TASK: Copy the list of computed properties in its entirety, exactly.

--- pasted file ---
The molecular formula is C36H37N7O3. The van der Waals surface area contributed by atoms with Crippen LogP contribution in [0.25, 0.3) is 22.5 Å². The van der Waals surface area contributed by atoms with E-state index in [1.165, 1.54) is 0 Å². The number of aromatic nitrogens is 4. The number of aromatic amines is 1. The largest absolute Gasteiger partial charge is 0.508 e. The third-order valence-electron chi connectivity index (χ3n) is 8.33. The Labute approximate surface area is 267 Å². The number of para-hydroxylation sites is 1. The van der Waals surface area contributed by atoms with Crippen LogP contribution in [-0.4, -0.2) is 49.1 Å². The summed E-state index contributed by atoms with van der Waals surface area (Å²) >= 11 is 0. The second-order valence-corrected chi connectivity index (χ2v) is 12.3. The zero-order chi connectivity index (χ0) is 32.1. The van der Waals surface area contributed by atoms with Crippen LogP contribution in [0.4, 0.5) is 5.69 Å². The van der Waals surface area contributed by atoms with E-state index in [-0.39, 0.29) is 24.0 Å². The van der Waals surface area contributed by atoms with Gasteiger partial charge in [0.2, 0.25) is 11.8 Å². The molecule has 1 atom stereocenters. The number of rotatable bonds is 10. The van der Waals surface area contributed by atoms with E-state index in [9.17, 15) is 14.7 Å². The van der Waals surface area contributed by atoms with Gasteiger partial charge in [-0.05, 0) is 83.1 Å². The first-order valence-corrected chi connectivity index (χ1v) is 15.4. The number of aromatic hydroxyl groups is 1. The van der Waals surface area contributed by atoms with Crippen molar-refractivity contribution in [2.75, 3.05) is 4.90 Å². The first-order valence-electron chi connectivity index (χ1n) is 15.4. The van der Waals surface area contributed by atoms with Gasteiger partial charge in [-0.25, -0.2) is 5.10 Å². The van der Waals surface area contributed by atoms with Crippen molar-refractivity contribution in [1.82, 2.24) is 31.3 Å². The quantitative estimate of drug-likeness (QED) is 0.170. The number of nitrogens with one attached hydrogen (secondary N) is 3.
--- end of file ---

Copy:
The molecular formula is C36H37N7O3. The van der Waals surface area contributed by atoms with Crippen LogP contribution in [0.25, 0.3) is 22.5 Å². The van der Waals surface area contributed by atoms with E-state index in [1.165, 1.54) is 0 Å². The number of aromatic nitrogens is 4. The number of aromatic amines is 1. The largest absolute Gasteiger partial charge is 0.508 e. The third-order valence-electron chi connectivity index (χ3n) is 8.33. The Labute approximate surface area is 267 Å². The number of para-hydroxylation sites is 1. The van der Waals surface area contributed by atoms with Crippen LogP contribution in [-0.4, -0.2) is 49.1 Å². The summed E-state index contributed by atoms with van der Waals surface area (Å²) >= 11 is 0. The second-order valence-corrected chi connectivity index (χ2v) is 12.3. The zero-order chi connectivity index (χ0) is 32.1. The van der Waals surface area contributed by atoms with Crippen LogP contribution in [0.4, 0.5) is 5.69 Å². The van der Waals surface area contributed by atoms with E-state index in [-0.39, 0.29) is 24.0 Å². The van der Waals surface area contributed by atoms with Gasteiger partial charge in [0.2, 0.25) is 11.8 Å². The molecule has 1 atom stereocenters. The number of rotatable bonds is 10. The van der Waals surface area contributed by atoms with E-state index in [9.17, 15) is 14.7 Å². The van der Waals surface area contributed by atoms with Gasteiger partial charge in [-0.05, 0) is 83.1 Å². The first-order valence-corrected chi connectivity index (χ1v) is 15.4. The number of aromatic hydroxyl groups is 1. The van der Waals surface area contributed by atoms with Crippen molar-refractivity contribution in [2.75, 3.05) is 4.90 Å². The first-order valence-electron chi connectivity index (χ1n) is 15.4. The van der Waals surface area contributed by atoms with Gasteiger partial charge in [-0.25, -0.2) is 5.10 Å². The van der Waals surface area contributed by atoms with Crippen molar-refractivity contribution in [1.82, 2.24) is 31.3 Å². The quantitative estimate of drug-likeness (QED) is 0.170. The number of nitrogens with one attached hydrogen (secondary N) is 3.